Vajrasana, Bodh Gaya

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The Vajrasana (IAST: vajrāsana; diamond throne; Chinese 金剛座 jīngāng zuò; Tibetan རྡོ་རྗེའི་གདན་) is an ancient stone slab located under the Bodhi tree, directly beside the Mahabodhi Temple at Bodh Gaya. The slab is thought to have been placed at Bodhgayā by emperor Ashoka of the Maurya Empire between 250-233 BCE,[1] at the spot where the Buddha gained enlightenment about 200 years before.[2]

Diamond Throne
Vajrasana
Diamond Throne Vajrasana.jpg
The Diamond Throne in Bodh Gaya.
MaterialPolished sandstone
Period/culturecirca 250 BCE
Discovered24°41′45″N 84°59′28″E / 24.695939°N 84.991211°E / 24.695939; 84.991211Coordinates: 24°41′45″N 84°59′28″E / 24.695939°N 84.991211°E / 24.695939; 84.991211
PlaceBodh Gaya, Bihar, India
Present locationBodh Gaya, Bihar, India
Diamond Throne is located in India
Diamond Throne
Diamond Throne

The vajrasana is the bodhimanda (bodhimaṇḍa; seat or platform of enlightenment) of Gautama Buddha.[3] Being the site where Gautama Buddha achieved liberation, Tibetan texts also use the term vajrasana to refer to Bodh Gaya itself.[4]

The empty throne, not just at Bodh Gaya, was a focus of devotion in early Buddhism, treated as a cetiya or symbolic relic. It was not intended to be occupied, but operated as a symbol of the missing Buddha. Ancient images show devotees kneeling in prayer before it, as they still do.

The throneEdit

DiscoveryEdit

The Vajrasana, together with the remnants of the ancient temple built by Ashoka, was excavated by archaeologist Alexander Cunningham (1814-1893), who published his discovery and related research of the Mahabodhi Temple in his 1892 book Mahâbodhi, or the great Buddhist temple under the Bodhi tree at Buddha-Gaya.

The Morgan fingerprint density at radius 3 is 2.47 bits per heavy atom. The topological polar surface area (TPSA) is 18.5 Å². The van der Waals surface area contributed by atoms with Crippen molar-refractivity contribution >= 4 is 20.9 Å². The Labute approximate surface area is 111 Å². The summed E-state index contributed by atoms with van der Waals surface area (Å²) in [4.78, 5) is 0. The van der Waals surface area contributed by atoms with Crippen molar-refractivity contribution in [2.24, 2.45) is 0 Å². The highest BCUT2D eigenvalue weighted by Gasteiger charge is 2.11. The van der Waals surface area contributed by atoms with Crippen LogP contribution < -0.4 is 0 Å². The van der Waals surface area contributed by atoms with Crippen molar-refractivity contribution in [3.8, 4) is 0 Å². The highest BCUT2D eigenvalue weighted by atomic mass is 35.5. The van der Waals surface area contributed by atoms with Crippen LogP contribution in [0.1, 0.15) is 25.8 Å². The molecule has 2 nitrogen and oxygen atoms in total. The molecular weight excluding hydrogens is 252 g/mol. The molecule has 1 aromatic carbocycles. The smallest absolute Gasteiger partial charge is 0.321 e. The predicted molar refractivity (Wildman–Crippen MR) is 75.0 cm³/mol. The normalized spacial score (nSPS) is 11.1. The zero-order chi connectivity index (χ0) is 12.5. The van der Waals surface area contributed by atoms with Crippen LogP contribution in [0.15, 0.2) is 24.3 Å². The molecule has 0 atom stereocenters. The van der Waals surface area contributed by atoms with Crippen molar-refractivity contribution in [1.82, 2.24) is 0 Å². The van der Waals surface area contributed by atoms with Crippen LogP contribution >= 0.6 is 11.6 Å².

DescriptionEdit

As it survives now, the Vajrasana is a thick slab of polished grey sandstone, 7 feet 10-inches long by 4 feet 7-inches broad, and 6-inches thick. The whole top surface was carved with geometrical patterns, circular in the middle, with a double border of squares.[5]

The Diamond Throne and the Pillars of Ashoka
Discovery of Ashoka's Diamond throne in Bodh Gaya in 1892, near the spot of the Buddha's illumination and the Boddhi tree.
Side decorative bands of the Diamond Throne (top) and the Sanchi pillar capital (bottom), both featuring geese and flame palmettes.
Front decorative friezes of the Diamond Throne (top) and the Sankissa pillar capital (bottom), both alternating flame palmettes, rosettes and lotuses.

The sculpted decorations on the Diamond Throne clearly echo the decorations found on the Pillars of Ashoka.[6] The Diamond Throne has a decorative band made on the sides of carvings of honeysuckles and geese, which can also be found on several of the pillar capitals of Ashoka,[7] such as the Rampurva capitals, and also pigeons on the back relief, nowadays hidden from view.[5] The geese (hamsa) in particular are a very recurrent symbol on the pillars of Ashoka, and may refer to the devotees flocking to the faith.[1] The same throne is also illustrated in later reliefs from Bharhut, dated to circa 100 BCE.[8]

The long frieze at the front is slightly different, and consists in stylized lotuses with multiple calyx, alternating with "flame palmettes of a slightly simpler design than on the side. A rather similar design can also be seen in the lost frieze of the Allahabad pillar of Ashoka.

The vajrasana has carvings on all sides, suggesting that the original temple built by Ashoka (bodhigriha) was open on all sides, an hammiya structure.[1] The small statues at the foot of the throne are of a later date, probably Kushan or Gupta.[5]

AshokaEdit

 
Anagarika Dharmapala (1864-1933) at the Vajrasana. The throne appears clearly in its exact shape, with supporting columns.
 
Bharhut relief with the Vajrasana (similar to the Anagarika Dharmapala photograph with its supporting columns), and the Mahabodhi Temple around the Bodhi Tree (2nd century BCE).[9]

The Vajrasana was built by Ashoka in order to mark the place where the Buddha reached enlightenment.[10] Ashoka is thought to have visited Bodh Gaya around 260 BCE, about 10 years into his reign, as explained by his Rock Edict number VIII.[11] He describes his visit to Bodh Gaya, known in ancient times as Sambodhi ("enlightenement") or Vajrasana ("Vajrasana"):[12]